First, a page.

In addition to the China Best Tall Building award, the China Tall Building Awards recognized and showcased projects in several other categories. Michael Greene accepted the China Urban Habitat Award for Jing An Kerry Centre, Shanghai, on behalf of architect KPF.
Greene noted that the project, which manages the transition from the traditional neighborhood scale to the superblock scale through skilful manipulations of the pedestrian paths and building massing was inspired by the work of artist Sol LeWitt. Working at this scale, “forces the architect into the role of planner, and the developer into the role of a sort of urban caretaker,” Greene said.
Haiyan Qu, Deputy Chief Engineer of North Region, accepted the Construction Award (a category which is unique to China, and launched with this year’s awards) for Shenyang’s Forum 66, on behalf of China Construction Steel Structure Corporation. The 351-meter building, which slants continuously from top to bottom at 3.82 degrees from the vertical, is the world’s tallest building to have a tilt angle this steep. This required a number of techniques, such as enlarged connection bolts and a system of carefully timed welds to account for the structural elements expanding and contracting during construction in the harsh northeast China climate.
The China Tall Building Innovation Award winners, Mega-Suspended Curtain Wall, were in familiar territory – the innovation is the key to the Shanghai Tower’s graceful flowing, twisting shape. Dr. Zhijun He, Chief Engineer, Technology Development Department, TJAD and Xiaomei Lee, Vice President & Executive Director, Gensler accepted the award. Dr. He noted that the aerodynamics needed to keep the building safe in typhoon conditions necessitated the design as much as the brief to make it appear different from its “two sisters” in Lujiazui, Shanghai World Financial Center and Jin Mao Tower.
The awards not only recognize projects. Of course, there would be no projects without the efforts of extremely talented and hard-working people. The inaugural China Tall Building Outstanding Achievement award went to Dasui Wang, Chief Engineer of ECADI and China Design Master. Though his resume reads a like a list of nearly all the famous Chinese skyscrapers of the last 30 years, his modesty is the equal of any of his buildings in measuring his career.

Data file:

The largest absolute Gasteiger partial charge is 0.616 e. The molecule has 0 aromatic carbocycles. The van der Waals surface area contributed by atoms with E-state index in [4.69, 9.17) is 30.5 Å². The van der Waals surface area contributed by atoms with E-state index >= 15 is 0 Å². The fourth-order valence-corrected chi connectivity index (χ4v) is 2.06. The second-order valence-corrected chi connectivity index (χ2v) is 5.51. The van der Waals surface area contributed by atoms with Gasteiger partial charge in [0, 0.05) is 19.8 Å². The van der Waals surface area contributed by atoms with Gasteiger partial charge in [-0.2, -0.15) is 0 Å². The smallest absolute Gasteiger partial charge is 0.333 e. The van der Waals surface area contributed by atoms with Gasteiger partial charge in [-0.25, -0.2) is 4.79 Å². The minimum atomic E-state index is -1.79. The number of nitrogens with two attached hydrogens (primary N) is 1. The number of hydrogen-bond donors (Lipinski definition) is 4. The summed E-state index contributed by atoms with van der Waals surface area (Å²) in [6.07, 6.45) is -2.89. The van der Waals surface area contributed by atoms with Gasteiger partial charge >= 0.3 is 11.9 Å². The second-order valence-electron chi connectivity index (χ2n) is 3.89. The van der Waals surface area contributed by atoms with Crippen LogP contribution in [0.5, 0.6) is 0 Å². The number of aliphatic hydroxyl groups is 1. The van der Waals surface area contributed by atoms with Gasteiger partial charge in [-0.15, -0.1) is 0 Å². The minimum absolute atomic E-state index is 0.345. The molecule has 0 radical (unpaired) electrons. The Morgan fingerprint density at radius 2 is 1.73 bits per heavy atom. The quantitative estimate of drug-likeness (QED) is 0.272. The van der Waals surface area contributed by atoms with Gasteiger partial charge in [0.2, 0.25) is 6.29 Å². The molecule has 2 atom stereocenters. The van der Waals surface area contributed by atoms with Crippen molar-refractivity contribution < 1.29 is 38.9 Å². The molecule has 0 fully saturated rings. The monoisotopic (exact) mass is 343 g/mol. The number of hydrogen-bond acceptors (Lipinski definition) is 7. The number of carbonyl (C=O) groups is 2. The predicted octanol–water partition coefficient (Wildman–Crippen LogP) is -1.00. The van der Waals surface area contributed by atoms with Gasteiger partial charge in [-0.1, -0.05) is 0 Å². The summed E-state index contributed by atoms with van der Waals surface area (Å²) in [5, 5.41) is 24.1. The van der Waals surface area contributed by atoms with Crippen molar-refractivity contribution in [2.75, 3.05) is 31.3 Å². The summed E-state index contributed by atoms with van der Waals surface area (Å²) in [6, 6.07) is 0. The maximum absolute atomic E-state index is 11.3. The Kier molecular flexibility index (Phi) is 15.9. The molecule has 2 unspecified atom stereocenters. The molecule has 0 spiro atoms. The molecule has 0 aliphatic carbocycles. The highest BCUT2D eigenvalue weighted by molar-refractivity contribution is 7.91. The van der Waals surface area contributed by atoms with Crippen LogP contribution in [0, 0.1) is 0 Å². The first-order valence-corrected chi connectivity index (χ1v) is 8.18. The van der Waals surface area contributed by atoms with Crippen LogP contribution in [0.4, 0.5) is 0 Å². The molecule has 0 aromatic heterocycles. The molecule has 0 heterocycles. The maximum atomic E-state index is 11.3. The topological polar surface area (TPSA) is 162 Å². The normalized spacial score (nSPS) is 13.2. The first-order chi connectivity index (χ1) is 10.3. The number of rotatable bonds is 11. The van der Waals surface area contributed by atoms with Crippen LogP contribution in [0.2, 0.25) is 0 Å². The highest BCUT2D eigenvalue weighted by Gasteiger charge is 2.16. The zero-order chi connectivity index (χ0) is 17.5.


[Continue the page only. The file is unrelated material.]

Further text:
“I am just a practitioner, a participant, a witness in the history of the industry,” Wang said. “I have learned much from my peers, and gotten a lot of support from partners.”
The awards symposium also took advantage of the industry-wide attendance to stage two discussion panels. One was comprised of architects behind two projects in the “Legacy Awards” category, which honors tall buildings constructed from the time of China’s economic opening to 2005. The audience heard from architects and engineers at the Guangzhou Design Institute (GDI), which designed the original and renovated versions of the White Swan Hotel, Guangzhou, and East China Architectural Design Institute (ECADI), which designed the original and renovated versions of the Huadong Electrical Power Distribution Building in Shanghai.
The second panel was comprised of developers, including Jianping Gu, General Manager of Shanghai Tower Construction & Development, Jerry Yin, Senior Vice President and Chief Architect of SOHO China Ltd., Jinwang Ding, General Manager, Jinling Hotel Corp., and Zhaohui Jia, Deputy Chief Architect, Greenland Group. Perhaps the most provocative statements of the panel were delivered by Gu, who, responded to a question about what advice he’d have for newcomers to the China tall building development market.
“The biggest challenge facing China is how to build fewer skyscrapers,” Gu said. “Even if you have money, you shouldn’t be too headstrong. There is no need to build such a tall building [as Shanghai Tower] in most first-, second-, third- or fourth-tier cities.” Gu, who in earlier remarks had frankly detailed the trials of bringing the project to life, went on to say that even within Shanghai, the namesake tower is sited at just about the only place it could be.
Based on the successful CTBUH worldwide tall buildings awards program, the CITAB-CTBUH China Tall Buildings Awards Program is a joint initiative of the Council on Tall Buildings and Urban Habitat (CTBUH) and the China International Exchange Committee for Tall Buildings (CITAB), established in April 2015.
Each group appoints an equal number of members to the jury, which will judge projects submitted through the process described below. The culmination of the process is an Awards Ceremony and Dinner where the awards are bestowed, preceded by an afternoon Symposium, in which the year’s award recipients and a select number of Honorable Distinction recipients present their projects.
The CITAB-CTBUH China Tall Buildings Awards recognize projects and individuals that have made extraordinary contributions to the advancement of Chinese tall buildings and the urban environment, and that achieve sustainability at the highest and broadest level. Tall buildings can be polarizing presences in their cities, admired for their sheer height or skyline silhouettes, and criticized for their poor environmental performance and street-level experience. The object of this awards program is to provide a more comprehensive and sophisticated view of these important structures, while advocating for improvements in every aspect of performance, including those that have the most effect on the people who use these buildings each day.